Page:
When an employee leaves to join or form a competitor, there are many prudent things that an employer can and should do to secure confidential information and trade secrets and otherwise protect the competitive edge of the company. Like in most situations, though, there are times when an employer can go too far and open itself up to claims by the former employee.
The case of Lawlor v. North American Corporation, 983 N.E.2d 414 (2012) from Illinois is an example of the kind of liability an employer can incur when it reacts overzealously to competition by a departing employee. In that case, Ms. Lawlor was a sales representative for North American. After leaving North American, Ms. Lawlor began working for a competitor. The company began an investigation to determine if Ms. Lawlor had violated a non-competition agreement. North American retained its long-time company attorney to conduct the investigation. The attorney then retained a private investigation firm.
The investigative firm, through a third party, obtained copies of Ms. Lawlor’s personal telephone records without her authorization using a method called “pre-texting.” They called Ms. Lawlor’s telephone carriers and pretended to be her in order to obtain the information. When litigation ensued and Ms. Lawlor discovered that her personal telephone records had been obtained without her consent, she asserted a claim for invasion of privacy.
When the case went to trial, the jury returned a verdict in Ms. Lawlor’s favor and awarded her $65,000.00 in compensatory damages and $1.75 million in punitive damages.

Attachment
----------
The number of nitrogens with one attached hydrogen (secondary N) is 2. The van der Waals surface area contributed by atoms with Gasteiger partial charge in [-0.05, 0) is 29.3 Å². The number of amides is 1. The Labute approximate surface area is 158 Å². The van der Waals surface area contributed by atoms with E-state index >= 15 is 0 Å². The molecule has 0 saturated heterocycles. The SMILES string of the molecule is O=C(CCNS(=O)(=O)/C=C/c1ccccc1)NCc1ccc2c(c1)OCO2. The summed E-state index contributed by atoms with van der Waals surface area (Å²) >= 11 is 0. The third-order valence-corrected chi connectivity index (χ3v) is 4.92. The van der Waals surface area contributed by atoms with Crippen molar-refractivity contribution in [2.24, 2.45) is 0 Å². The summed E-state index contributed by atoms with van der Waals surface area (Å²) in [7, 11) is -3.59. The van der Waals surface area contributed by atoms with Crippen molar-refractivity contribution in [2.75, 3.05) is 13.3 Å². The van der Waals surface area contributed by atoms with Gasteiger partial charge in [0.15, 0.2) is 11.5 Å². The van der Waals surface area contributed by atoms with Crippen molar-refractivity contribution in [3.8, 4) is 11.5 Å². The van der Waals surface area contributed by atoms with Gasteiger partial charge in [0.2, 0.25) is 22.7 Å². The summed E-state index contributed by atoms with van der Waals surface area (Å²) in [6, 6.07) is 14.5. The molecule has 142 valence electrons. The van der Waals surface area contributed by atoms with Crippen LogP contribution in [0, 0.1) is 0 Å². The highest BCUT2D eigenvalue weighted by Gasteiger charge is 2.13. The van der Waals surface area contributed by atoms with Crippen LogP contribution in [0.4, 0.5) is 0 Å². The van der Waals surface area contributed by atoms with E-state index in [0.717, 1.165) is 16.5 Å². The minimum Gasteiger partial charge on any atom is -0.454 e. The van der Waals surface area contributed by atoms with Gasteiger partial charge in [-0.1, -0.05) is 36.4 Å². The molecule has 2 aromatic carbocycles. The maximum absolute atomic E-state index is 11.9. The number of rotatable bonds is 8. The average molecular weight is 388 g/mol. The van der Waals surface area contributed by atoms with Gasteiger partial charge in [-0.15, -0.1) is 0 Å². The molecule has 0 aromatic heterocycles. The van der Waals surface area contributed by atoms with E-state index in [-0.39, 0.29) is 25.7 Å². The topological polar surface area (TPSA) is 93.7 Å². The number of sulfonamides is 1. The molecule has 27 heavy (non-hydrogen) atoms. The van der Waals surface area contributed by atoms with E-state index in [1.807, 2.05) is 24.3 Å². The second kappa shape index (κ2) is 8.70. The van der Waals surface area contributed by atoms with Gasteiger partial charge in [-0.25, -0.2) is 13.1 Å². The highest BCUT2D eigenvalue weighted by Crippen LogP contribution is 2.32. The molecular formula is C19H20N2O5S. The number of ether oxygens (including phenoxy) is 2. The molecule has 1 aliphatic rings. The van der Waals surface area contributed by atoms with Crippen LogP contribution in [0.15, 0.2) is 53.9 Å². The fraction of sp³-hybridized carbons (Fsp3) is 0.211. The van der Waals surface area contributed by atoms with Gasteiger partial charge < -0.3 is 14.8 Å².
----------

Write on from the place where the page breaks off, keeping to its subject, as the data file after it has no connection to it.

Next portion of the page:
While this is a fairly extreme example of what can happen when an employer is overzealous in investigating the activities of a former employee, this case should serve as a warning to employers that they need to be careful in the method and manner in which they investigate the activities of a former employee, when an employee leaves.
Another area that is ripe for providing employees with claims of invasion of privacy or other claims similar in nature is the review and investigation of electronic devices used by the employee during employment. For example, many employees use electronic devices (laptops, tablets, smartphones) issued to them by their employer for personal email communications and personal social media activities. When an employee accesses her Gmail from her laptop computer or accesses Facebook from her smartphone, remnants of those communications can remain on the devices. Thus, when the employer begins reviewing those devices as part of its investigation into the employee’s activities before the employee left, the employer may stumble upon communications that were personal and never intended to be shared with the employer. Accordingly, it is critical that companies have policies concerning the use of electronic devices that put employees on notice that any information, even personal information, stored intentionally or unintentionally on company-issued devices, is not private, and that the employee has no expectation of privacy in such communications if the employee conducts them on company-owned devices.
Given the potential pitfalls and exposure an employer has in these scenarios, it is critical to involve counsel to make sure that any investigation is conducted reasonably, appropriately, and in a manner that does not expose the company to liability for claims by the employee.